Table 3: Effects of CCl4 and AD fruit pulp on hormone levels of male Wistar rats

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Testicular oxidative stress

Activities of testicular enzymes–SOD: The administration of AD alone causes increase in testicular SOD activities, whereas CCl4 caused a significant decrease in SOD activity when compared to rats in the control group. CCl4+ AD also caused an increase in testicular SOD activities [Table 4].
Table 4: Effects of CCl4 and fruit pulp extract on SOD levels of male Wistar rats

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  Discussion Top


Several aspects of human life and well-being depend directly or indirectly on plant. Plant materials has been subsequently used by traditionalist as an alternative means of curing ailments prevalent in local communities.

The results of the present study indicate that the administration of CCl4 led to severe destruction of the seminiferous tubule, interstitial cells, and spermatogonia, which was in agreement with the histological effects of herbal tea mixture on the rats' testes that revealed interstitial edema and congestion of blood vessels in the testes.[10] The photomicrograph of sections of testes of the rats in group C, that were given AD fruit pulp, only showed normal structures of seminiferous tubules and sperm cells. This shows that AD fruit pulps are likely to improve the function of testes. The photomicrograph of sections of testes of the rats in group D, that were given both CCl4 and AD fruit pulp, showed a recovery after damage from the administration of CCl4, which led to the destruction of seminiferous tubules and degeneration of basal membrane. The effect of CCl4 was likely reversed to some extend by AD fruit pulp. The rats in groups C and D experienced weight gain suggesting that AD fruit pulp has a tendency of causing weight gain.

The hormonal analysis showed decreases in TT level in groups B–D and increase in FSH and LH level when compared with group A (control). The normal physiological response to the reduction in primary spermatogenesis was a relative elevation in the blood levels of the gonadotropins. According to the present work, the mechanism responsible for the rapid increase in FSH and LH levels and decrease in TT level was the damages of the Leydig cells present in the testes.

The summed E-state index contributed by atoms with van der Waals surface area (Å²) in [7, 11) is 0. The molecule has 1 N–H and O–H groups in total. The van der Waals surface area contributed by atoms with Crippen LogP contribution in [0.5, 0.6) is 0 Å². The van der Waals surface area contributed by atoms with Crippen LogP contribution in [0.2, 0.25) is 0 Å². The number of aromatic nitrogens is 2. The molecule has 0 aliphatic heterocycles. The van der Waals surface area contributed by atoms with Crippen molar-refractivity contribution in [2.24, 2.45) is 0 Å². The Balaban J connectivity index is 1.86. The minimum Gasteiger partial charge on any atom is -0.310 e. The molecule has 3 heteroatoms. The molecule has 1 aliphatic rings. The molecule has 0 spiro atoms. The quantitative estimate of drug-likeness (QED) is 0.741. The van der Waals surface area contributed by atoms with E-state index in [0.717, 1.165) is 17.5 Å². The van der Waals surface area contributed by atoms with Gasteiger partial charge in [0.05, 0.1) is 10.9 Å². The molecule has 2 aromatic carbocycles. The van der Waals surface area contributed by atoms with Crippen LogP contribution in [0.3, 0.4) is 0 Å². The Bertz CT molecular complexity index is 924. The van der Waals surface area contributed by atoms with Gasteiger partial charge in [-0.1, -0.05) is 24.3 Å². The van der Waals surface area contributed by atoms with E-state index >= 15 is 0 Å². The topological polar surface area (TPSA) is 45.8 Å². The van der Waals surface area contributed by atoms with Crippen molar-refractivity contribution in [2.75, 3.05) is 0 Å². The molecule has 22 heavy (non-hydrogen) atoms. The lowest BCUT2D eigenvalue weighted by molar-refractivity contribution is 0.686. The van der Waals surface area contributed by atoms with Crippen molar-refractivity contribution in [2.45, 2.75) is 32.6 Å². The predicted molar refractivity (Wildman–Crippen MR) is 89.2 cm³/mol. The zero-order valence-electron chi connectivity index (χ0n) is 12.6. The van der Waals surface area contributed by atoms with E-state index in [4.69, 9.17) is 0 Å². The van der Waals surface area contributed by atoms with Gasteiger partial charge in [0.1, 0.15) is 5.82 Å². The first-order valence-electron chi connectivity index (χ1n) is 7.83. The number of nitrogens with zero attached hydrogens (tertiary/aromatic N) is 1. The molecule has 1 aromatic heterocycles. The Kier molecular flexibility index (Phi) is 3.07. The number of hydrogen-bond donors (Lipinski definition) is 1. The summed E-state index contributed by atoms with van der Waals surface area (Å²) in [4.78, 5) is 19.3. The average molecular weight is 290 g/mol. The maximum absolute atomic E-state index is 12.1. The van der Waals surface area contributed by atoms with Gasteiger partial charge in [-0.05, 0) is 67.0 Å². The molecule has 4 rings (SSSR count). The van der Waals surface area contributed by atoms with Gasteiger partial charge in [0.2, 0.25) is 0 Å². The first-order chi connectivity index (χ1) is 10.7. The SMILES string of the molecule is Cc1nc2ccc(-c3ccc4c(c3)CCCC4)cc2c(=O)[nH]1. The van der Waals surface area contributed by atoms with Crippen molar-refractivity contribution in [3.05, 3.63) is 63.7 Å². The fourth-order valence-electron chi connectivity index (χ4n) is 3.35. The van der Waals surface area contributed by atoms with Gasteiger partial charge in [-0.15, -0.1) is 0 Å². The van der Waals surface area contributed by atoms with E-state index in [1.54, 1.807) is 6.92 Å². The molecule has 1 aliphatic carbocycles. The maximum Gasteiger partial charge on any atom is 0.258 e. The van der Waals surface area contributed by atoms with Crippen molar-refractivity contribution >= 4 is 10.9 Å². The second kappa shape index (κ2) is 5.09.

Lipid peroxidation, GSH content as well as SOD, CAT, GPx and other antioxidant enzymes activities in the biological tissue has always been used as markers for tissue injury and oxidative stress.[11],[12],[13],[14]

In the present study, testiculotoxicity and oxidative damage induced by CCl4 administration were also manifested by a significant decrease in the activity of the SOD. Pretreatment with AD fruit pulp extract markedly modulates the oxidative damages induced by CCl4 administration. The baobab is a multipurpose tree species widely used for food and nonfood products and medicine. Every part of the baobab tree is reported to be useful. AD fruit pulp has been confirmed to have a normalizing effect and it gives a boost of energy. It can overcome a number of health conditions such as liver damage, diarrhea, smallpox, and measles.[15] Exposure to high concentrations of CCl4 (including vapor) can affect the central nervous system and degenerate the liver and kidney.[2]

In conclusion, this present work was designed to investigate the potential regenerative effect of fruit pulp extract of AD as an antioxidant, suggesting that AD fruit pulp has testoprotective effect on CCl4-induced damage on the testes of adult male Wistar rats.